It’s not just the volume of chips produced in Taiwan and East Asia that’s responsible for the region’s dominance. It’s also manufacturing technology and practical industry know-how that allows foreign companies to build on smaller scales, resulting in more powerful chips.
One industry expert, who spoke on the condition of anonymity, said that even the phase of the moon and its location relative to a fabrication facility can affect the viability of a microchip wafer and needs to be adjusted for in the production process.
There’s also the issue of packaging semiconductors into circuit boards after they’re fabricated, much of which is done by companies in east Asia.
“Only 3 percent of semiconductor packaging is done in the U.S.,” Travis Kelly, chairman of the Printed Circuit Board Association of America trade group, said in an interview. “So if we have to ship the semiconductors back to Asia anyway, how does this fix the supply chain issue?”
But experts say that the irreplaceability of the Taiwanese and Korean chip markets is only one of the forces behind the U.S. initiative to wedge itself into the chipmaking sector, despite a geographic concentration of the industry that’s contributed to global shortages.
“It’s really about China, because it’s China right now that is pouring government subsidies into its own chip [fabrication facilities], doing so in a way that is not at all connected to market forces, and potentially is going to put real cost pressure not only on American firms, but really the entire world, because they’re going to have this slew of capacity for building chips,” the AEI’s Miller said.
“Finding a way to begin to move the needle against that is really the key goal of this legislation. And this is just one part of a broader effort to use trade mechanisms, export controls, a broad front of measures the U.S. has been imposing to restrain its semiconductor ambitions,” Miller added.
In 2014, China’s Ministry of Finance set up its National Integrated Circuit Industry Investment Fund, known in China as the Big Fund, to invest in its own domestic semiconductor industry.
While the fund’s total capital investments are difficult to confirm, the U.S. Semiconductor Industry Association trade group estimated last year that the fund to date has “invested $39 billion, of which 69.7 percent has been for front-end manufacturing with the goal to increase China’s share of global semiconductor production. In addition, China has announced more than 15 local government [integrated circuit] funds for a total of $25 billion in dedicated funding to Chinese semiconductor companies.”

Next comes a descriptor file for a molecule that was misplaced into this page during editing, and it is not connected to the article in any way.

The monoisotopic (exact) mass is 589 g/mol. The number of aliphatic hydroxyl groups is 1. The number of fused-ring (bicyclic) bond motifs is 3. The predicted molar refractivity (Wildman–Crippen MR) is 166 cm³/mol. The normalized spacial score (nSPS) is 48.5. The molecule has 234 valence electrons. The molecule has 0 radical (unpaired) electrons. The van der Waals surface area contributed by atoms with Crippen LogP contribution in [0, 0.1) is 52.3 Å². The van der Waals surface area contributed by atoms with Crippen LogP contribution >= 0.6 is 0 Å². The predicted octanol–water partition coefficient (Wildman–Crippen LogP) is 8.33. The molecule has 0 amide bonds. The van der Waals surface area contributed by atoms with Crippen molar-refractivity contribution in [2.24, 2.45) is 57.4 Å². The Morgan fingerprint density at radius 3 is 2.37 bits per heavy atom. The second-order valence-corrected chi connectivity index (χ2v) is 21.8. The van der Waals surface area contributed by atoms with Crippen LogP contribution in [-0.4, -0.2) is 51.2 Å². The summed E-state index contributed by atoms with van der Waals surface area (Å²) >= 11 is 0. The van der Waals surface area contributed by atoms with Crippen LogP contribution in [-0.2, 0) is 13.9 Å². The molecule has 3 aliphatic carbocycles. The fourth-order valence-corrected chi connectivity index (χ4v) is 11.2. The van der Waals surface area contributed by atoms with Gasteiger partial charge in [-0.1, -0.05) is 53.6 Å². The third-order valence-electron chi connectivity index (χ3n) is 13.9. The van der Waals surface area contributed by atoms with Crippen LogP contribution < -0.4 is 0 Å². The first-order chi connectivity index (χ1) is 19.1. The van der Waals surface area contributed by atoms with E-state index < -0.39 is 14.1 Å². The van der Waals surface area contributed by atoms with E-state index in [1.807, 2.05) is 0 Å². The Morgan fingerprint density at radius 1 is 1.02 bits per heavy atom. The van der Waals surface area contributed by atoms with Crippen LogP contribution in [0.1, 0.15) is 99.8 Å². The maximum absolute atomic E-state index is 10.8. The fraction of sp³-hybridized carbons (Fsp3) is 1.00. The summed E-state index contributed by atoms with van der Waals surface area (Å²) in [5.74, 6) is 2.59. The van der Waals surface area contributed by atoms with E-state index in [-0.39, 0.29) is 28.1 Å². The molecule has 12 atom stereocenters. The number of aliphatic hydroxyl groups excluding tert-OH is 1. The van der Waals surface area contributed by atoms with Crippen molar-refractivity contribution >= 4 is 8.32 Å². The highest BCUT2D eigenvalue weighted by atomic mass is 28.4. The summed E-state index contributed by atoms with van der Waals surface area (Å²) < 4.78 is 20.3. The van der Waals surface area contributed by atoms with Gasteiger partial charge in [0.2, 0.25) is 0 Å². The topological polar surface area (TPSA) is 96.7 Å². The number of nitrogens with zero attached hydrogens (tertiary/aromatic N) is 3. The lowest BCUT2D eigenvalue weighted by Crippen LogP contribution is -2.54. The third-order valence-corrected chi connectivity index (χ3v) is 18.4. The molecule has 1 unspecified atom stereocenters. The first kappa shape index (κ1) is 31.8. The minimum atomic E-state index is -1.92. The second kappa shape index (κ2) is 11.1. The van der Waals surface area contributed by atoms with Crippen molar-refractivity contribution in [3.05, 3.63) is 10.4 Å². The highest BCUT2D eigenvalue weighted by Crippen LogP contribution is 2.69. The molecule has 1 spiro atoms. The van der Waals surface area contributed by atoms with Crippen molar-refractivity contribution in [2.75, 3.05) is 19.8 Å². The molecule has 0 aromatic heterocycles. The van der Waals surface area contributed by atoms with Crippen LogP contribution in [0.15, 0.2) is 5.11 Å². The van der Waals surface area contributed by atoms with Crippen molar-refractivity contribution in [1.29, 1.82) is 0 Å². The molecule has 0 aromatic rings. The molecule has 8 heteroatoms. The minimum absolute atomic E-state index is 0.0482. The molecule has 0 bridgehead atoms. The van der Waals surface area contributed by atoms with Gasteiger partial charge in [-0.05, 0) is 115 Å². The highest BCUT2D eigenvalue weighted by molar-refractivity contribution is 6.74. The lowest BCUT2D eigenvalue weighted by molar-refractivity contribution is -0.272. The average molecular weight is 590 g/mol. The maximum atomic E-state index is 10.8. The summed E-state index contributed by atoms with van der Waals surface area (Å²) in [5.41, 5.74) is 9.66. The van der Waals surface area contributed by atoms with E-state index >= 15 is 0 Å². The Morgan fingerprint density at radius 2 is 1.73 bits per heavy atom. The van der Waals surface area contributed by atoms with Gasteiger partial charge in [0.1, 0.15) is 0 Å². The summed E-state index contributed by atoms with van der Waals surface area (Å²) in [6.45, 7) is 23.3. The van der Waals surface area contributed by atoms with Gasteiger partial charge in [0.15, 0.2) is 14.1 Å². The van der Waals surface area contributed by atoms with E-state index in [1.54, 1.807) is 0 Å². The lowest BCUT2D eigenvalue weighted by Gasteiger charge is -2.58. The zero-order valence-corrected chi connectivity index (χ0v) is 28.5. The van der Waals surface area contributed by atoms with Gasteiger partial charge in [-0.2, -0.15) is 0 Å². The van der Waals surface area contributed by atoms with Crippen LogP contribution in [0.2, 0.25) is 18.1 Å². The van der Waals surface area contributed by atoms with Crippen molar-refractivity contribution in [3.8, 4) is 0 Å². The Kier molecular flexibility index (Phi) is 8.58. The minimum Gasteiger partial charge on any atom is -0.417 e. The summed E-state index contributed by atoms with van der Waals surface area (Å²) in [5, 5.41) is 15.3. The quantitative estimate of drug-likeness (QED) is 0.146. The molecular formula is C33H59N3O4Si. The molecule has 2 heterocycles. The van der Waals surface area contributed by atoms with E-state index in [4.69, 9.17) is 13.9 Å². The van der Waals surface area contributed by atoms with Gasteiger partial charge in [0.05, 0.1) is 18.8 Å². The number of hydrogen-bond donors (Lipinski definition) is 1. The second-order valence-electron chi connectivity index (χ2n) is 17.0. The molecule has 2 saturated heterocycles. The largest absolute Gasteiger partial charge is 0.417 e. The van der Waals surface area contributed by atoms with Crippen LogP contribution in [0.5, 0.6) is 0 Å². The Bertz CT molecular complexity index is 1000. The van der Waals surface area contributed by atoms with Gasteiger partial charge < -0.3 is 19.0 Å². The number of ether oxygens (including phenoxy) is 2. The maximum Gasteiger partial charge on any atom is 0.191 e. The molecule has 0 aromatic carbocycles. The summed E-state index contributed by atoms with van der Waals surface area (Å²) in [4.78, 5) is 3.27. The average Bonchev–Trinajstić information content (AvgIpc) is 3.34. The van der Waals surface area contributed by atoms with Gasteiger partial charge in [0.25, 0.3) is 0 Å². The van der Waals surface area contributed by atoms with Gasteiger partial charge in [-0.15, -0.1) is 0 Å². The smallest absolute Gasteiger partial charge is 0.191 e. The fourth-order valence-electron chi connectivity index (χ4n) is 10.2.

According to a statement from the Chinese government, “the fund implements market-oriented operation” and has “a management system and operation mechanism in line with the laws of the market economy.”
However deep-pocketed the Chinese investment in its domestic chip industry proves to be, the Taiwanese market is likely to remain an influential force on the Chinese mainland just as it is in the U.S.
And while Taiwan views its chip dominance as a “Silicon shield,” as Taiwanese President Tsai Ing-wen described it in an article in Foreign Affairs last year, it could just as easily be viewed as a spoil of potential conquest in a country that China regards as merely an unruly province.
Sen. Lindsay Graham (R-S.C.) led a six-member delegation of U.S. lawmakers on a two-day visit to Taiwan last month, a visit that prompted a Chinese Foreign Ministry spokesperson to say that the U.S. is headed further down a “dangerous path.”
“There are people who point out that maybe Taiwan is not safe,” TSMC’s Chang said last month. “Now, that’s of course another topic. Now, I’m assuming that there will not be any war. Frankly, if there is a war in Taiwan Strait, then I think the United States will have more than chips to worry about.”